You became a highly technical expert. You found that your expertise was critical to your success. The geekier you got, the more you got paid.
And then it happened.
One day your boss came to you and said
“You’ve been doing a great job. I need you to be the technical lead over these young geeks.“
“Wait – we have a deal – I get smarter about my chosen field, and you pay me more! Don’t go changing the rules now!”
But it was too late. Now what? You’re supposed to figure out the people stuff?
It turns out that leading people is VERY different from technical expertise. Neil DeGrasse Tyson said
When human behavior enters the equation, things go nonlinear. That’s why physics is easy and sociology is hard.
And he’s exactly right. But there is hope. I started my career as a geek – a hands on technologist who bought my fist computer with money I saved up on my paper route. I worked in startups and in Fortune 500 companies – and I learned the secrets to being able to lead people – as a geek, leading geeks.
You can learn it, too.
Here are the four levels of thinking you need to develop in order to become a great geek leader:
Perspective: I perform with excellence
I need more than great geek skills to succeed. I need to lead myself – would I follow me? In addition to my technical talent, I know that I need to learn about business, and about how to work with others.
- Team Member
Perspective: The team performs with excellence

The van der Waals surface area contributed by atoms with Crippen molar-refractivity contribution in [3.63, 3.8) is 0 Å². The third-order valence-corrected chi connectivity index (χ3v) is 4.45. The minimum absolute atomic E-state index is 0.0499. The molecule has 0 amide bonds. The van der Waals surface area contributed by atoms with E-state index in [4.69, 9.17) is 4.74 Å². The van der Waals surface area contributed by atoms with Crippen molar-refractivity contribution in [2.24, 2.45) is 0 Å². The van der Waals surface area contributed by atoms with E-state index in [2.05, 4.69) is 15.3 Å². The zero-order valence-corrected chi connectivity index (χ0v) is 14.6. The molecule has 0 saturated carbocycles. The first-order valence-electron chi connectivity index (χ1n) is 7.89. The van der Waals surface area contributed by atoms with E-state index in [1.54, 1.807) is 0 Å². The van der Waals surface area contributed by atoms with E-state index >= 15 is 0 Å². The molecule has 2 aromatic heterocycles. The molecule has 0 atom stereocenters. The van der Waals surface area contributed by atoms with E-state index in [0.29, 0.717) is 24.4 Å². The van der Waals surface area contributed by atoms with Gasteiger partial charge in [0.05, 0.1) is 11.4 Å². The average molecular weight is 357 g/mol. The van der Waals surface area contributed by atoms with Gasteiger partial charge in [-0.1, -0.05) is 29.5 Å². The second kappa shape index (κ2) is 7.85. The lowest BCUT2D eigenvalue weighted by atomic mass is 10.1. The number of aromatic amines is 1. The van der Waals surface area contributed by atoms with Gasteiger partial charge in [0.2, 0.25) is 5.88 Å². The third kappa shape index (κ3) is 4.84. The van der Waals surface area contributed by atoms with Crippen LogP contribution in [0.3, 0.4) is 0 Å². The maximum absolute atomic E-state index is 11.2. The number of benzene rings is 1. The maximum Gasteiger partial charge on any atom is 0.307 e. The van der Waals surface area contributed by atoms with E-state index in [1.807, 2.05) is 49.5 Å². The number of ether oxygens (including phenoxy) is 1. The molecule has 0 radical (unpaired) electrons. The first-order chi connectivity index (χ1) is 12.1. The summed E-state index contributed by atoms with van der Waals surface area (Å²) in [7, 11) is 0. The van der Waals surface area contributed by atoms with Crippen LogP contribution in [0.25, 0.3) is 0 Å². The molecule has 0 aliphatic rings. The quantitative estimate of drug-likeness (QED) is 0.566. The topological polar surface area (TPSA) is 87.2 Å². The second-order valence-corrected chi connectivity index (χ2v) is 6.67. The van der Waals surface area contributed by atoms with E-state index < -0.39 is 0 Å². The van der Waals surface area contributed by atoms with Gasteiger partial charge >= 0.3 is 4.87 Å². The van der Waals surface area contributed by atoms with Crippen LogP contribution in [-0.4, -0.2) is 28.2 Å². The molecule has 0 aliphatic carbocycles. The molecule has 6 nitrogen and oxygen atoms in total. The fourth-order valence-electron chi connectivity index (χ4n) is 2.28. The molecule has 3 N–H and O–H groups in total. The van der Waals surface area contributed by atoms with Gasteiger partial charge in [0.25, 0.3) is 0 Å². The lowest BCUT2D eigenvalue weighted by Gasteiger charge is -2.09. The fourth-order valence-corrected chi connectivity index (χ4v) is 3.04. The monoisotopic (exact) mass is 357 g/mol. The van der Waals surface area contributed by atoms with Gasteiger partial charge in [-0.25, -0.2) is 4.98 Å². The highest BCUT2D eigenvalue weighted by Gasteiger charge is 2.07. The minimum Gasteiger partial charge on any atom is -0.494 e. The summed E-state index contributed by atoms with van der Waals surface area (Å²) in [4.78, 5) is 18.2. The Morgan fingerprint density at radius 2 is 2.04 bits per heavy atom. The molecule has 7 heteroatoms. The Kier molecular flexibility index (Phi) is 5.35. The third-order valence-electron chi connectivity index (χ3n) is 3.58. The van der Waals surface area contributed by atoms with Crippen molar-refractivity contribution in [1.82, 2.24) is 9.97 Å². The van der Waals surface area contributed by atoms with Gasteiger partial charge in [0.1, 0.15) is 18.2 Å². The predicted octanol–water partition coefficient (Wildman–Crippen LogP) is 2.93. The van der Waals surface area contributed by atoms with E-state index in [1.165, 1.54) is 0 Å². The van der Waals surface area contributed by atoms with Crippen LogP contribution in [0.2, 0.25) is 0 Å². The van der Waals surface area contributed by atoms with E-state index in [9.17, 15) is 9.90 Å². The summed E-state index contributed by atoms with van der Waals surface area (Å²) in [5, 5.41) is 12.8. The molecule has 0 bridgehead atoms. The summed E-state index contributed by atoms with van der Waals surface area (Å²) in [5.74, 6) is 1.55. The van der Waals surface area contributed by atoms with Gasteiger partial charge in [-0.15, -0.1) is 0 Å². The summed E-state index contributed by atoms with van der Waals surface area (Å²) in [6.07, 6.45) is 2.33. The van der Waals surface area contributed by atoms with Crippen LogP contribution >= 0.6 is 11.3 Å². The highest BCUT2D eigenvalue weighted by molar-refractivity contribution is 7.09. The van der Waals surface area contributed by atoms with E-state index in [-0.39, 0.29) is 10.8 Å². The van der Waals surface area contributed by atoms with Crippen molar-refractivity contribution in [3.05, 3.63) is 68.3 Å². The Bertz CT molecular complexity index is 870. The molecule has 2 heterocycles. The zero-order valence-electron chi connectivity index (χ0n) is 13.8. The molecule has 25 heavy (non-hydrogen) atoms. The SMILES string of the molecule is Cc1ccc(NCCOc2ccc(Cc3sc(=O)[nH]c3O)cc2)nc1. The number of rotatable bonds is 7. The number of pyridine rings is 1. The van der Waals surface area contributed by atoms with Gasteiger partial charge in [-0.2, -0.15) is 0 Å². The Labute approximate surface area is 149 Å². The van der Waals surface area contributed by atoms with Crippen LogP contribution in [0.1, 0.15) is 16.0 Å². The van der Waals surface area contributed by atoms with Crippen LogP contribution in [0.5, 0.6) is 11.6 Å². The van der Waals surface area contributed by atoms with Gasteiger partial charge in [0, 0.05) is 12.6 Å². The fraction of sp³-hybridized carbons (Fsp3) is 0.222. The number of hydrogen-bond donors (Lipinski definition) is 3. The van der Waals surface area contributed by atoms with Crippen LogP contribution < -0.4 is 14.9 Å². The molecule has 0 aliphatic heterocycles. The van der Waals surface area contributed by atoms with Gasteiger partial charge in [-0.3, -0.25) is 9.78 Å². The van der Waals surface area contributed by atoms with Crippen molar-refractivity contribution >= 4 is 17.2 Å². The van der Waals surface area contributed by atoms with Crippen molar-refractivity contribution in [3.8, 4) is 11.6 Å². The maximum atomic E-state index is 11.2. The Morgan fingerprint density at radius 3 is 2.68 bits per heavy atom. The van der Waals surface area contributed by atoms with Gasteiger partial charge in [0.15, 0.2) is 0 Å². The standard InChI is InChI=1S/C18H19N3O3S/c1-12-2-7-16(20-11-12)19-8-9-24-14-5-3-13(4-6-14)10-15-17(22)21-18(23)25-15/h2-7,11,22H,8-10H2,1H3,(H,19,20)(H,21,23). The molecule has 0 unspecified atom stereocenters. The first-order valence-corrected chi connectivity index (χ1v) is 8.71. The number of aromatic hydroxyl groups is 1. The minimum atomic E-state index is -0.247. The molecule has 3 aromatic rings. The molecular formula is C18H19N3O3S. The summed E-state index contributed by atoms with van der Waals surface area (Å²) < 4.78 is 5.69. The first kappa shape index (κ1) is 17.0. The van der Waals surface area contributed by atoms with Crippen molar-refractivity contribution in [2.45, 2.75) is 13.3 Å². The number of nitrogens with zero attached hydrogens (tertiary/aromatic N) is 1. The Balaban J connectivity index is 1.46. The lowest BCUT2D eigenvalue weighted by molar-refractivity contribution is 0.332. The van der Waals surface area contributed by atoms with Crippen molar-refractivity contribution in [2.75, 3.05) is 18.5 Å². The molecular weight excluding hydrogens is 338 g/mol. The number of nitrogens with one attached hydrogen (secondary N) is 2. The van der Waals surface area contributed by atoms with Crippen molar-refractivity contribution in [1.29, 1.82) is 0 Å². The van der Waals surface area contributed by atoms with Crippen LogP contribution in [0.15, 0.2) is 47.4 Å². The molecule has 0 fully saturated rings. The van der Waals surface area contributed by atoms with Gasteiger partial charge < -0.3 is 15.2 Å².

One is too small a number to achieve greatness. I need team members to want to help me so that together we can deliver bigger, more important work than I could do by myself. My influence comes from relationships, not formal power.
- Team Leader
Perspective: I grow a team of great performers
As “the boss” of a team, I need to help my team members grow in their ability to lead so that our team can create even more capacity – and further increase our impact as a team. We perform together, and I become a better leader as they become good followers. My influence is from permission, not position.
- Team Builder
Perspective: I think about succession – developing other leaders
As a leader, I need to equip the leaders who work for me to build their own teams – to become team leaders who develop other team leaders – moving from creating followers to creating other leaders. My influence is from investment in others, not from title or role.
What level is your thinking today?
What level do you need to reach tomorrow?
Want to grow? Check out my Podcast
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